Boris Johnson today chaired a vaccine summit urging world leaders to raise $7.4 billion (£5.9 billion) to distribute vaccines to combat infectious diseases in some of the poorest countries of the world over the next five years.
The money will go to Gavi, the global vaccine alliance part-funded by Bill and Melinda Gates that for more than 20 years has developed and distributed vaccines in some of the world’s poorest countries for diseases such as malaria, cholera, and measles. The money is designed to immunise an additional 300 million children and prevent as many as 7m deaths, according to Dr Seth Berkley, Gavi’s CEO . He said: “One of the targets is to focus on the 10% of children still not being immunised, two-thirds of whom are below the poverty line, often in conflict zones or urban slums.”
However, it has been reported that the number of collateral deaths worldwide, as a result of the cessation of vaccination programmes to prevent the spread of coronavirus, could exceed the death toll of covid-19 itself.
The estimated world cost of the Covid-19 pandemic is $9 trillion , and we are only asking for billions of dollars, so although that is a lot, in the wider context it is a small price to pay. “The world needs to cooperate on coronavirus vaccine since if every high income country backed a single vaccine on its own, they are taking a risky bet. The a priori chance of any vaccine succeeding is about 5%.”
Bill Gates told the BBC that pharmaceutical companies were co-operating with Gavi to ensure the production of a selected vaccine was expanded in record time by agreeing their factories will manufacture one even if the selected vaccine chosen for production was not their own. The higher the volume of vaccine production, the less conflict was likely about its allocation, he argued.
“If you have only one factory and it is only making 300m doses a year then the scramble for that would be very difficult and you have many criteria for distribution, including who has funded the work and where the epidemic is the worst,” Gates said. “If you can get 10 of those factories and get 3bn doses a year then it is nowhere near so difficult and you might be limited instead by the logistics of getting it out. click full article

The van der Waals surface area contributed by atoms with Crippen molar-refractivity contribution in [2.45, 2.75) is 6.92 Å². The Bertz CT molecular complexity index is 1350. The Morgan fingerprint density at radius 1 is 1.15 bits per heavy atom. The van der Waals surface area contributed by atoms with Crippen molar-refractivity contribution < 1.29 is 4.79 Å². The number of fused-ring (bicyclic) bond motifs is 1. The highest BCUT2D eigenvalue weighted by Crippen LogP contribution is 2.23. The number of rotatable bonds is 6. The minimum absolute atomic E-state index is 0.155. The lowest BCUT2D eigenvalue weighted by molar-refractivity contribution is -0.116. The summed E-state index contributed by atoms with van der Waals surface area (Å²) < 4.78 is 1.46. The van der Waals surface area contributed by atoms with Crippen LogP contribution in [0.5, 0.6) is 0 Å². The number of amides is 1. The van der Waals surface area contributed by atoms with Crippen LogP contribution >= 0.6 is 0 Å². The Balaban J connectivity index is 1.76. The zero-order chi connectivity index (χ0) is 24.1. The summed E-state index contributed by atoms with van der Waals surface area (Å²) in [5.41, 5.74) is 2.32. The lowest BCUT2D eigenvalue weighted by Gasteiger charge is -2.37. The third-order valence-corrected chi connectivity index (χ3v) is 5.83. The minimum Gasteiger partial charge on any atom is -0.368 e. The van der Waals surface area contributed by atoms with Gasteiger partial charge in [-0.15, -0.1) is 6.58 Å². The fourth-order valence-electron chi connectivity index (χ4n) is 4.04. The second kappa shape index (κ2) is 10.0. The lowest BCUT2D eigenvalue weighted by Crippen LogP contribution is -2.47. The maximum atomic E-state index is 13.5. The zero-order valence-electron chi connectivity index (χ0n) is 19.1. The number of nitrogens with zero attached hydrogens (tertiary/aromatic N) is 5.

Of the 100 or so research projects worldwide racing to produce a vaccine for Covid-19, The University of Oxford is one of the front runners.
About 1,000 healthy 18-55 volunteers took part in Oxford University’s phase one trial, but older adults and children are being recruited for phases two and three. Researchers say their research is “progressing very well” and it is ready to be tested on another 10,260 people.
The Government has already agreed to buy 100million doses if it works — with 30million delivered by September. Study leader Prof Andrew Pollard said: “The clinical studies are progressing very well. “We are now initiating studies to evaluate how well the vaccine induces immune responses in older adults and to test whether it can provide protection in the wider population.
However, Prof Pollard warned there are now so few people in the UK with the virus it may take longer for volunteers to be exposed to the bug and for him to get results. here is uncertainty about how many cases there will be over the next three months. “If there are cases, then it is certainly possible by the autumn to have a result, and that is what we are hoping for, but it is not possible to predict.” Click for for full article
Summary – Despite over 100 research teams trying to find a vaccine for covid-19, there is no guarantee that any will be successful, despite the Oxford trials being very promising. There is even a danger that they will be unable to recruit the 10,000 people needed for phases two and three. Researches have been trying to find a vaccine for SARS for 18 years without success.
The disruption of vaccination programmes for the infectious diseases of measles, malaria and cholera by the coronavirus pandemic threatens far more deaths than the virus itself.